Tesla has given the Model 3 Performance and Dual Motor AWD a considerable price cut. Now, a fully-loaded Model 3 Performance costs $72,000 without Autopilot and Full Self-Driving, $6,000 less than its initial price of $78,000. Buyers opting for the non-performance variant Model 3 with dual motors and a Long Range battery pack can expect to pay $53,000, $1000 less than before. Tesla’s pricing for Enhanced Autopilot and Full Self-Driving remains the same at $5,000 and $3000, respectively, though FSD will cost $5,000 when added after delivery.
Overall, Tesla was able to achieve a significant price drop for the Model 3 Performance by making some of its features (now dubbed as a $5,000 Premium Package) optional, such as its 20″ Performance Wheels, Michelin Pilot Sport 4S summer tires, carbon fiber rear spoiler, aluminum alloy pedals, and a top speed boost that enables the electric car to max out at 155 mph. White seats and premium paint choices are also optional at $1,500 each. Without these, the Model 3 Performance, with its 0-60 mph time of 3.5 seconds and 310-mile range, could be bought for $64,000.
Particularly notable in the screenshots above is Tesla’s inclusion of the company’s Premium Connectivity package, an update that the company announced earlier this week.
“All orders placed before July 1 will receive Premium Connectivity with satellite maps with live traffic visualization, in-car streaming media and over-the-air updates via Wi-Fi & cellular,” reads the description for the Select Interior option in Tesla’s Model 3 Design Studio.
An image in the configurator also reveals, for the first time, that Model 3 Performance Dual Motor will have a “Dual Motor” badge with a red underline that Tesla has made synonymous with performance.
With the price adjustments to the Model 3 Performance, Tesla has managed to make its compact electric car an even more compelling purchase than before. At its original price of $78,000, the Model 3 Performance was already reasonably priced compared to established leaders in the high-performance compact segment, such as the BMW M3, Mercedes AMG C63S, and the Audi RS5, all of which can approach the $100,000 mark when fully loaded (the C63S actually breaches the $100,000 mark). With its adjusted price, the Model 3 Performance, which Elon Musk claimed would be 15% faster around the track than a BMW M3, just became a bargain.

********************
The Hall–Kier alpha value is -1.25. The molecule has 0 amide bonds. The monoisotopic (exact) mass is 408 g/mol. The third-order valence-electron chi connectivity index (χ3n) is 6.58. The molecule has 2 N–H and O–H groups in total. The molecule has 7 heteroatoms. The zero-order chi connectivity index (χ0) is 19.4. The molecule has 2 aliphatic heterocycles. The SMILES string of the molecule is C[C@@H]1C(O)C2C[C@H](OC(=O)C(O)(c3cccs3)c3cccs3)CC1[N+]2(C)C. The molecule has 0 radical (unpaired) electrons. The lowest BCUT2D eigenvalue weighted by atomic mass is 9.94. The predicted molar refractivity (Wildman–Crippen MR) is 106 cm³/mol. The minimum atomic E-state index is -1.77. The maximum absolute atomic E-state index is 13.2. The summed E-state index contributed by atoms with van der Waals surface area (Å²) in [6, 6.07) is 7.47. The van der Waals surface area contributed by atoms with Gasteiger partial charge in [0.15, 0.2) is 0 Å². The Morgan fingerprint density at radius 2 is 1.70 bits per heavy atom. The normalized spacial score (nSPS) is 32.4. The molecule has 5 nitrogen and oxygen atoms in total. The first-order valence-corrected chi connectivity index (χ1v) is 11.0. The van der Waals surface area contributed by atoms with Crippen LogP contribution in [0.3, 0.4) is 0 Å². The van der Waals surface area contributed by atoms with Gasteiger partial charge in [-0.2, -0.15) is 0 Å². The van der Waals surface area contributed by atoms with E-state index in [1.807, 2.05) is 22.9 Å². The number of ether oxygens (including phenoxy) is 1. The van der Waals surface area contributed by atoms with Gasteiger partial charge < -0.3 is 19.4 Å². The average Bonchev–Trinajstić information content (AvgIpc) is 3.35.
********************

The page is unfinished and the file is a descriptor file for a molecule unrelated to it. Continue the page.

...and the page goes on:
The price drop trickled down to the Model 3 Dual Motor AWD as well. Prior to the recent adjustments, the additional motor for the vehicle cost an extra $5,000. Now, the Dual Motor variant costs only $4,000 more than the Long Range RWD version of the electric car. As of date, the delivery window for the Tesla Model 3 Performance is listed at 2-4 months. The Model 3 Dual Motor AWD, on the other hand, is listed with a 3-5-month delivery window, similar to the Long Range RWD variant of the compact electric car.
The Model 3 is Tesla’s first attempt at making a mass-market vehicle. Since starting production of the electric car in the middle of 2017, however, the production of the car has been beset with challenge after challenge, causing the company to miss its targets for the Model 3’s production numbers. As Q2 2018 ends, however, Tesla is closer than ever to attaining its goal of producing 5,000 Model 3 per week by the end of June, thanks in part to a new assembly line in a massive sprung structure on the grounds of the Fremont factory. In a recent tweet, Elon Musk noted that GA3, one of the Model 3 assembly lines inside the Fremont factory, is practically doing something miraculous. Sightings over the past weekend of lots filled to the brim with Model 3 were also spotted by Tesla fans, suggesting that the company has attained a production pace it has never reached before.